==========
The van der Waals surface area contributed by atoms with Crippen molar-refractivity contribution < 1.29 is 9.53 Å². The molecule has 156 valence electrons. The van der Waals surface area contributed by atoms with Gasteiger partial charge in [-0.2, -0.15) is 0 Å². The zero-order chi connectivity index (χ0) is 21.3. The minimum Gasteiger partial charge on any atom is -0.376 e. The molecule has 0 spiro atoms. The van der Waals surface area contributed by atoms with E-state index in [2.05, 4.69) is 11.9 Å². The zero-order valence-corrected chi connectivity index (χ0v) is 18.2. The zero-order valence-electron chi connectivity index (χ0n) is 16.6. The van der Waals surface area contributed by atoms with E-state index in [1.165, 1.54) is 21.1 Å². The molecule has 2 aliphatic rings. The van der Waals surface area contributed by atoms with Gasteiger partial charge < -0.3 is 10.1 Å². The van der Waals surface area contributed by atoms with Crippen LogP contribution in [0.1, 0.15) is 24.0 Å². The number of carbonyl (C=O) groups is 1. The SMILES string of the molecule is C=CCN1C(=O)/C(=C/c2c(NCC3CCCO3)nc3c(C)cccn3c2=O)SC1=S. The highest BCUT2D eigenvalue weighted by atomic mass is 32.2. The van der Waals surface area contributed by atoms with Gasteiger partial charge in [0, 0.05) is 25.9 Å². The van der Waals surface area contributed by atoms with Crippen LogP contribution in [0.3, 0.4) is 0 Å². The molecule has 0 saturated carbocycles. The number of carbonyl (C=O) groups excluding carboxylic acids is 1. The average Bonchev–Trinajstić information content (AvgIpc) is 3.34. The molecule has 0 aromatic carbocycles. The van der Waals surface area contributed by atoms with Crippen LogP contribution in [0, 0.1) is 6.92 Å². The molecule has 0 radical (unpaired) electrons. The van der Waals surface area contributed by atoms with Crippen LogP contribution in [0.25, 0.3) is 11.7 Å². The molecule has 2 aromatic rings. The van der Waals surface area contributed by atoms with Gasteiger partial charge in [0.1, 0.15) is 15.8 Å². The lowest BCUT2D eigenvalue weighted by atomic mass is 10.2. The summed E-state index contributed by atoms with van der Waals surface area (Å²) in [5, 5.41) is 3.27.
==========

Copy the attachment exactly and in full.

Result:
The van der Waals surface area contributed by atoms with Crippen molar-refractivity contribution < 1.29 is 9.53 Å². The molecule has 156 valence electrons. The van der Waals surface area contributed by atoms with Gasteiger partial charge in [-0.2, -0.15) is 0 Å². The zero-order chi connectivity index (χ0) is 21.3. The minimum Gasteiger partial charge on any atom is -0.376 e. The molecule has 0 spiro atoms. The van der Waals surface area contributed by atoms with E-state index in [2.05, 4.69) is 11.9 Å². The zero-order valence-corrected chi connectivity index (χ0v) is 18.2. The zero-order valence-electron chi connectivity index (χ0n) is 16.6. The van der Waals surface area contributed by atoms with E-state index in [1.165, 1.54) is 21.1 Å². The molecule has 2 aliphatic rings. The van der Waals surface area contributed by atoms with Gasteiger partial charge < -0.3 is 10.1 Å². The van der Waals surface area contributed by atoms with Crippen LogP contribution in [0.1, 0.15) is 24.0 Å². The number of carbonyl (C=O) groups is 1. The SMILES string of the molecule is C=CCN1C(=O)/C(=C/c2c(NCC3CCCO3)nc3c(C)cccn3c2=O)SC1=S. The highest BCUT2D eigenvalue weighted by atomic mass is 32.2. The van der Waals surface area contributed by atoms with Gasteiger partial charge in [0, 0.05) is 25.9 Å². The van der Waals surface area contributed by atoms with Crippen LogP contribution in [0.3, 0.4) is 0 Å². The molecule has 0 saturated carbocycles. The number of carbonyl (C=O) groups excluding carboxylic acids is 1. The average Bonchev–Trinajstić information content (AvgIpc) is 3.34. The molecule has 0 aromatic carbocycles. The van der Waals surface area contributed by atoms with Crippen LogP contribution in [0, 0.1) is 6.92 Å². The molecule has 0 radical (unpaired) electrons. The van der Waals surface area contributed by atoms with Crippen LogP contribution in [0.25, 0.3) is 11.7 Å². The molecule has 2 aromatic rings. The van der Waals surface area contributed by atoms with Gasteiger partial charge in [0.1, 0.15) is 15.8 Å². The lowest BCUT2D eigenvalue weighted by atomic mass is 10.2. The summed E-state index contributed by atoms with van der Waals surface area (Å²) in [5, 5.41) is 3.27.